Another interesting development in the indigent defense area is occurring in Mississippi, where lawyers are attacking the lack of state funding for indigent defense services by filing lawsuits, on behalf of several counties and their taxpayers, against the State of Mississippi, its governor, and its attorney general. The complaints allege that the state's failure to fund indigent defense violates the Mississippi Constitution and state statutory provisions.

William H. Voth of Arnold & Porter, the law firm coordinating these suits, says that Mississippi is one the of few remaining states that does not provide state funding for the provision of indigent defense services. As a result, the burden of providing such services rests on the mainly rural counties of Mississippi, many of which are strapped for resources. The consequences can be financially devastating for these counties. For example, as stated in one of the complaints, rural Quitman County was forced to raise taxes for three consecutive years and incur debt that took three years to repay just to cover costs of the trials and initial appeals for two individuals accused of committing a crime there.

According to Voth, the quality of representation provided to indigent defendants by the financially struggling counties in Mississippi invariably falls below constitutionally required minimum standards. The litigation asserts that the current systems do not provide indigent criminal defendants the effective assistance of counsel to which they are entitled. The plaintiffs are requesting declaratory and injunctive relief that would require the state to fund a statewide indigent defense system that ensures indigent defendants' constitutional right to counsel.

Malpractice concerns sparked in Illinois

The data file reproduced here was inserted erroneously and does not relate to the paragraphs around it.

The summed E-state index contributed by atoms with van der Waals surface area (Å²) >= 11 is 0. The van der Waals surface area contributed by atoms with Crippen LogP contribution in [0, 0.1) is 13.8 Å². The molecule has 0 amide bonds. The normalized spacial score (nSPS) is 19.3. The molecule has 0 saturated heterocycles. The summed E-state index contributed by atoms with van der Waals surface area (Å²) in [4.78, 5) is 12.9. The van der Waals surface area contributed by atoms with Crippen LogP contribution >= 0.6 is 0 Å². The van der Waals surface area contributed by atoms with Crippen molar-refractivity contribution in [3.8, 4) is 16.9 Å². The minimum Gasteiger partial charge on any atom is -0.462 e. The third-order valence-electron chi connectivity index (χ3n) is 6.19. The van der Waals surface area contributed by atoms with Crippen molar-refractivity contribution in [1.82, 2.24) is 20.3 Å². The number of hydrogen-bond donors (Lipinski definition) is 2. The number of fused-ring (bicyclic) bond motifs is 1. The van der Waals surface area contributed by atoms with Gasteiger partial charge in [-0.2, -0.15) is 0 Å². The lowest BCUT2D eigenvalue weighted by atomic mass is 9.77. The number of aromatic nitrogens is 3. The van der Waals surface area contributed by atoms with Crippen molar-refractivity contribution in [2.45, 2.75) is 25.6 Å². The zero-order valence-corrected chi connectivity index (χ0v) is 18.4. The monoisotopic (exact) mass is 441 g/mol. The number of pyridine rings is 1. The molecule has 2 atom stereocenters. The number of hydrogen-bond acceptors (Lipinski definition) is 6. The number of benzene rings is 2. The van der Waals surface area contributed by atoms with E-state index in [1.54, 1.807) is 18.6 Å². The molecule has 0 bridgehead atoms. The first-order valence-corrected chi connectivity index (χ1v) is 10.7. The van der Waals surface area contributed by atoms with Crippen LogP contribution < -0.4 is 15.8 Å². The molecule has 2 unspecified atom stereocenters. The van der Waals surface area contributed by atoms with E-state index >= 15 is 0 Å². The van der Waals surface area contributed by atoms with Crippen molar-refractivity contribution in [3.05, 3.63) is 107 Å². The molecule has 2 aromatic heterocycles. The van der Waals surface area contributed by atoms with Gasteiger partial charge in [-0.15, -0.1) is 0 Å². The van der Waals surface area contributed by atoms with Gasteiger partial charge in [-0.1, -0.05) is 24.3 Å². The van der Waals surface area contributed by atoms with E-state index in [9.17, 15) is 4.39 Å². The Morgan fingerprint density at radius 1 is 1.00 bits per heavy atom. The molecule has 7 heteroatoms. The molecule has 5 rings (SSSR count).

An Illinois appeals court ruled recently that public defenders may be held personally liable for legal malpractice. (Johnson v. Halloran, No. 1-98-2365 (Ill. App. Ct. Jan. 13, 2000).) The Illinois Court of Appeals overturned summary judgment entered by the lower court based on the defendant public defender's claim of sovereign immunity. The appeals court said that plaintiff Richard Johnson should be allowed to proceed with a malpractice suit against the Cook County assistant public defender who represented him in a 1992 rape case. Johnson was convicted and served more than four years of his sentence until he was freed on the basis of DNA evidence. Johnson later filed the malpractice suit, which was dismissed by the circuit court on the theory that public defenders, like prosecutors, are immune from malpractice liability for actions within the scope of their governmental employment. The appeals court, on the other hand, held that governmental immunity should not apply to public defenders because their duty to exercise reasonable care in representing clients arises from the lawyer-client relationship, not from government employment.

The law in other jurisdictions is divided on the question of whether public defenders should be liable in malpractice. Views on the underlying policy question are also split. Some commentators maintain that the threat of malpractice suits will have a chilling effect on lawyers' decisions to enter and stay in the field of public defense work, where the salaries are lower and caseloads often higher than in the private sector. Others believe that indigent defendants are entitled to the same protections against malpractice as paying clients. Those holding this view note that defender agencies will insure against malpractice liability, and suggest that although this has the potential to strain limited resources even further, it also may encourage more realistic caseload assignments for public defenders and thus lessen the risk of attorney error. Either way, this decision has renewed the debate on the issue of malpractice liability for defenders.

The ABA's Standing Committee on Legal Aid and Indigent Defendants is gathering further information to permit it to study the malpractice question. At the same time, the committee is optimistic that 2000 will see progress toward important systemic improvements in a number of states. State commissions that are in the formative stages in North Carolina, Nevada, and Georgia hold the promise of significant improvements in the indigent defense systems in those states. A grassroots effort in Texas may also lead to steps toward a more viable system in that state, and litigation in Mississippi will determine whether the state should relieve counties of the burden of costly systems that some say provide uneven justice. n

Terry Brooks is staff counsel for the ABA Standing Committee on Legal Aid and Indigent Defendants. Since 1985, he has held various positions in the ABA's Division for Legal Services, following a career in other public service posts and a brief stint in private practice. He is a contributing editor to Criminal Justice magazine.